F-90 Harrison High by John Farris, 1 959; (reprinted as #3448). 

31 96 The Girl With The Key by Mary Kay Simmons, 1 974 

3448 Harrison High by John Farrie, (reprints #F-90) 

3764 The House Of the Golden Dogs by Louise Bergstrom, 1 974 

4568 The House Of The Sphinx by Louise Bergstrom, 1 975 

Four Walls, Eight Windows/No Exit Press: 

The Machine In Ward Eleven by Charles Willford, 2001 , (reprints book 
and cover art from Belmont Book #90-286) 

Gallon Books: 1981-1982 

43934 Bridge To Tomorrow by Leila Lyons, 1 982 
44688 The Endearment by Lavyrle Spencer, 1 982 
43923 Desire's Legacyby Elizabeth Bright 1981 
44702 Morning's In Heaven by Kris Karron, 1 981 

Gold Medal Books: 1955 

461 Glitter And The Greed by Robert Taylor 
51 2 Ride The Dark Storm byNardJones,1955 
517 Journey /nto Deaf/? by Jack Jones 

Gold Star Books: 1964 

IL7-1 2 Lover by Hank Janson 

IL7-1 3 Brazen Seductress by Hank Janson 

IL7-16 Hell's Angels by Hank Janson 

IL7-18 Passionate Playmates by Hank Janson 

IL7-19 Dementedby Donald Young, 1964 

IL7-32 Expectant Nymph by Hank Janson 

Graphic Books: 1 956-1 957 

1 26 Murder's End by Robert Kelston, 1 956 

G208 Swords For Charlemange by Mario Pel, 1 957 

G209 The Golden Blade by John Clou, 1957; (reprinted as #G-220) 

G21 2 Rogue Royal by Donn O'Hara, 1 956 

G220 The Golden Blade by John Clou, (reprints #G-209) 

Harper Books: 1991-1996 

04062 Treasure of The Sun by Christina Dodd. 1 991 

77961 Comanche Heart by Catherine Anderson, 1 991 

04026 Candle In The Windowby Christina Dodd, 1991 

001 91 The Moon Flower by Phyllis A. Whitney, 1 991 

00192 Skye Cameron by Phyllis A. Whitney, 1991 
0021 5 Thunder Heights by Phyllis A. Whitney, 1 991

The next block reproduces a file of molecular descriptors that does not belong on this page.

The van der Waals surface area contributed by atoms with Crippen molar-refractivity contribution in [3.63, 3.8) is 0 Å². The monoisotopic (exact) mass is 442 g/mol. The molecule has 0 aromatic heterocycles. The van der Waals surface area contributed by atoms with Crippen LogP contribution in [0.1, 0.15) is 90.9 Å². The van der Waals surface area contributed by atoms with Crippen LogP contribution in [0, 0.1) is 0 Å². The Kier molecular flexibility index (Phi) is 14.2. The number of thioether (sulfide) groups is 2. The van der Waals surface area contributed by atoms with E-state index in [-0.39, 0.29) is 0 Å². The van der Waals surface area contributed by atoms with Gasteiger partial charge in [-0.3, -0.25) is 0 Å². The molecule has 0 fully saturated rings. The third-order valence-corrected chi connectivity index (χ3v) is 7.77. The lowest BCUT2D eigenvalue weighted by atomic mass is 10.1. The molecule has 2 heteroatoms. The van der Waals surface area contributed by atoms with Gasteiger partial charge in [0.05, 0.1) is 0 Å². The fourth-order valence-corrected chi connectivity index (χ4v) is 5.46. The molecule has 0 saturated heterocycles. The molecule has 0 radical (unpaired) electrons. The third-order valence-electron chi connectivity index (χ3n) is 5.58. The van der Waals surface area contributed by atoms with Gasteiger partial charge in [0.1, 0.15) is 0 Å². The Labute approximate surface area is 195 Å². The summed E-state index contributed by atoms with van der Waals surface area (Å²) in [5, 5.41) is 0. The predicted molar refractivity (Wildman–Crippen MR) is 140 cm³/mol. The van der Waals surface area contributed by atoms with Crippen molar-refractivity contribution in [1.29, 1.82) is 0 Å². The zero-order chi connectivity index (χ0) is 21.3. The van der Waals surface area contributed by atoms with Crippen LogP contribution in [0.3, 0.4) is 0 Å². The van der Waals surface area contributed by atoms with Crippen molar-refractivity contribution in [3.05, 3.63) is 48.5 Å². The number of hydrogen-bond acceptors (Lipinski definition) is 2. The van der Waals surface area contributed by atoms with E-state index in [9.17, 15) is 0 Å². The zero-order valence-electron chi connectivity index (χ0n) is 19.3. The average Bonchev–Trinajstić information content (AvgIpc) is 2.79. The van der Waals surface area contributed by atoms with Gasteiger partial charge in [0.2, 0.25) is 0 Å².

00270 Window On The Sguare by Phyllis A. Whitney, 1 991 
00205 Blue Fire by Phyllis A. Whitney, 1 991 

00152 r/ieOufcte/ter Poo/ by Phyllis A. Whitney, 1991 

00264 Black Amber by Phyllis A. Whitney, 1 991 

04817 7/7e /.//y and r/je/.eopard by Susan Wiggs, 1991 

10474 7/7e /?aven/4/)t/7/7e/?ose by Susan Wiggs, 1991 

04153 Priceless by Christina Dodd, 1992 

10258 Dea Jade by Phillys A. Whitney, 1992 

08034 Castles in the Air by Christina Dodd, 1 993, "3-armed woman" 

08052 Lord of The Night by Susan Wiggs,1993 

08051 The Mist And The Magic by Susan Wiggs, 1 993 

? Embrace The Day bySusanWiggs,1993 

08097 Jacaranda Bend by Charlotte Douglas, 1 993 

08036 Sunburst by Suzanne Ellison, 1 993 

08086 IMien Destiny Calls by Suzanne Elizabeth, 1 993 

08105 Fan The Flame by Suzanne Elizabeth, 1 993 
08151 Outrageous by Christine Dodd, 1994 
08109 Unguiet Hearts by Kathy Lynn Emerson, 1994 

08106 /C//ey'sS/om/ By Suzanne Elizabeth, 1994 
08201 Sunflower Sky by Samantha Harte, 1 994 
08169 W/ow Cfee/( by Carolyn Lampman, 1994 
08235 Comanche Moon by Catherine Anderson, 1 995 
08347 Lady In Blue by Lynn Kerstan, 1 995 

08449 Almost A Ladyby BarbaraAnkrum, 1996 

Hillman Books: 1957 

100 The WItnessby Georges Simenon, 1957 

111 Morocco Episode by William Brothers 

Jove Books: 

10473 Lone Star And The Cheyenne Showdown by Wesley Ellis, 1990 

Lion Books: 1951-1957 

51 Tall, Dark, And Dead by Kermit Jaediker, 1 951 

152 ;4 /?ape>4/ Sea by Frederick Lorenz 

1 76 Valerie by Jordan Park, 1 953 

179 Conjure Wife by Fritz Lieber, 1953 

181 The Ox-Bow Kid by C. William Harrison 

186 The Blonde On The Street Cornerby David Goodis 

LL3 The Sky Block by Steve Frazee 

LL37 Fruit of Desire by Willa Gibbs, 1 955 

LL53 Creaf Tales Of City Dwellers by Alex Austin, 1 956 

LL55 Cora Po/(s by Ward Greene, 1955 

LL71 Cage Me A Peacock by Noel Langley, 1 956 

LL84 To Keep Or /</// by Wilson Tucker, 1 956 

LB1 24 Recoil by Jim Thompson, 1 956 

LL158 r/ieS/ff/Wa/re by Gene Paul, 1957 

LL167 This is It! by Noah Sarlat, ed., 1957 

LL172 Slaughter Street by Louis Falstein, 1957 

MacFadden Books: 1961-1965 

35-102 Country Nurse by Peggy Dern, 1 961 

35-107 Nora Was A Nurse by Peggy Gaddis, 1962 

35-121 Lesta Foreman, R.N. by Peggy Gaddis 

40-109 Nurse In The Tropics by Peggy Dern, 1963 

40-1 1 3 Nurse Genie Hayes by Peggy Gaddis 

40-116 P/s/o/ /.aiv by Paul Lehman 

40-1 1 7 Big City Nurse by Peggy Gaddis, (reprinted as #50-346) 

40-126 Soc/e/y /Vorse by Jean Carew 

40-1 27 Wiidhorse Range by Allan K. Echols 

40-156 Wes/Po/nfA/urse by Virginia McDonnell, 1965 

60-282 Shanty Boat Girl by Kirk Westley 

50-310 Two-Gun Ouffaw by Burt Arthur 

50-324 Office Nurse by Rebecca Marsh 

50-336 Doctor Sara by Peggy Gaddis 

50-346 Big City Nurse by Peggy Gaddis (reprints #40-117) 

50-370 Love Doctor by Florence Stonebraker 

50-383 The Courtship Of Nurse Henie Hayes by Peggy Gaddis